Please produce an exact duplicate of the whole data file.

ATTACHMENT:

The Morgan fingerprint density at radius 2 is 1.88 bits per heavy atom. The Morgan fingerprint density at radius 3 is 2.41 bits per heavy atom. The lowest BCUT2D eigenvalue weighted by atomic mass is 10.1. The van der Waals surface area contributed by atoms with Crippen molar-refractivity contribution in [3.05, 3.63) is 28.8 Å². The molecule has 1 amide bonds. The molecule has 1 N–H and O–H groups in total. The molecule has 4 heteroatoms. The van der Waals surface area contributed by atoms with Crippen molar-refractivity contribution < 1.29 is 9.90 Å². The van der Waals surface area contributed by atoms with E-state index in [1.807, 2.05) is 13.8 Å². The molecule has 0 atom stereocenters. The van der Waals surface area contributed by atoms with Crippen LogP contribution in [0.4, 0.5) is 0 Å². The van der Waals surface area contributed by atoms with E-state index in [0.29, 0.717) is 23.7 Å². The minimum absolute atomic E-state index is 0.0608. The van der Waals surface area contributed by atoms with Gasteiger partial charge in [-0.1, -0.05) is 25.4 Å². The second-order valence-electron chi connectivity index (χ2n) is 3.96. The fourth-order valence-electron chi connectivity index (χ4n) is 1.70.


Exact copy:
The Morgan fingerprint density at radius 2 is 1.88 bits per heavy atom. The Morgan fingerprint density at radius 3 is 2.41 bits per heavy atom. The lowest BCUT2D eigenvalue weighted by atomic mass is 10.1. The van der Waals surface area contributed by atoms with Crippen molar-refractivity contribution in [3.05, 3.63) is 28.8 Å². The molecule has 1 amide bonds. The molecule has 1 N–H and O–H groups in total. The molecule has 4 heteroatoms. The van der Waals surface area contributed by atoms with Crippen molar-refractivity contribution < 1.29 is 9.90 Å². The van der Waals surface area contributed by atoms with E-state index in [1.807, 2.05) is 13.8 Å². The molecule has 0 atom stereocenters. The van der Waals surface area contributed by atoms with Crippen LogP contribution in [0.4, 0.5) is 0 Å². The van der Waals surface area contributed by atoms with E-state index in [0.29, 0.717) is 23.7 Å². The minimum absolute atomic E-state index is 0.0608. The van der Waals surface area contributed by atoms with Gasteiger partial charge in [-0.1, -0.05) is 25.4 Å². The second-order valence-electron chi connectivity index (χ2n) is 3.96. The fourth-order valence-electron chi connectivity index (χ4n) is 1.70.